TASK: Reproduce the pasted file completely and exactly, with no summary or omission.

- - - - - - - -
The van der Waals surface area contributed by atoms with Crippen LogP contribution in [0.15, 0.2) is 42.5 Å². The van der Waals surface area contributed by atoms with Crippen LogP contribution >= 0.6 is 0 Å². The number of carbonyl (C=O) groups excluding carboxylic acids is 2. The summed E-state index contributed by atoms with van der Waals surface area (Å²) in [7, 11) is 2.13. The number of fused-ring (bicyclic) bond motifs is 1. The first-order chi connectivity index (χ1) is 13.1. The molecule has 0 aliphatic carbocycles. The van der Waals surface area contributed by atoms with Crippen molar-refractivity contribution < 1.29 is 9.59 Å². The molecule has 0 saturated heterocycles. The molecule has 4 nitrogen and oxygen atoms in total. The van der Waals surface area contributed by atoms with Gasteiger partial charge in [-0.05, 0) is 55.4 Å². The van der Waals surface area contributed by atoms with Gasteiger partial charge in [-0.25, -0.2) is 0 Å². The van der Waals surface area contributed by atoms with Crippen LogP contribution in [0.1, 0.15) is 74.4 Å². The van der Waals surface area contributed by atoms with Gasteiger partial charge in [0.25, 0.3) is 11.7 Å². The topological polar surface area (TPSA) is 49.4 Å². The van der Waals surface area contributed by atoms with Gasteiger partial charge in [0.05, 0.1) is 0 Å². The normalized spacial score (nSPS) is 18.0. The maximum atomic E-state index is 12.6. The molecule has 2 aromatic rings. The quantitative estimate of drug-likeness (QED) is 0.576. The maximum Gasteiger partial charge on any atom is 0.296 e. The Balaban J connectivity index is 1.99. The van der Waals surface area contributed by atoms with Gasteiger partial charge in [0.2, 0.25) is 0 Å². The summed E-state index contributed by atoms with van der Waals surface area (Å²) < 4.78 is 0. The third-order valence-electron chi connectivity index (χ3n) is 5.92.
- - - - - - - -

The van der Waals surface area contributed by atoms with Crippen LogP contribution in [0.15, 0.2) is 42.5 Å². The van der Waals surface area contributed by atoms with Crippen LogP contribution >= 0.6 is 0 Å². The number of carbonyl (C=O) groups excluding carboxylic acids is 2. The summed E-state index contributed by atoms with van der Waals surface area (Å²) in [7, 11) is 2.13. The number of fused-ring (bicyclic) bond motifs is 1. The first-order chi connectivity index (χ1) is 13.1. The molecule has 0 aliphatic carbocycles. The van der Waals surface area contributed by atoms with Crippen molar-refractivity contribution < 1.29 is 9.59 Å². The molecule has 0 saturated heterocycles. The molecule has 4 nitrogen and oxygen atoms in total. The van der Waals surface area contributed by atoms with Gasteiger partial charge in [-0.05, 0) is 55.4 Å². The van der Waals surface area contributed by atoms with Gasteiger partial charge in [-0.25, -0.2) is 0 Å². The van der Waals surface area contributed by atoms with Crippen LogP contribution in [0.1, 0.15) is 74.4 Å². The van der Waals surface area contributed by atoms with Gasteiger partial charge in [0.25, 0.3) is 11.7 Å². The topological polar surface area (TPSA) is 49.4 Å². The van der Waals surface area contributed by atoms with Gasteiger partial charge in [0.05, 0.1) is 0 Å². The normalized spacial score (nSPS) is 18.0. The maximum atomic E-state index is 12.6. The molecule has 2 aromatic rings. The quantitative estimate of drug-likeness (QED) is 0.576. The maximum Gasteiger partial charge on any atom is 0.296 e. The Balaban J connectivity index is 1.99. The van der Waals surface area contributed by atoms with Gasteiger partial charge in [0.2, 0.25) is 0 Å². The summed E-state index contributed by atoms with van der Waals surface area (Å²) < 4.78 is 0. The third-order valence-electron chi connectivity index (χ3n) is 5.92.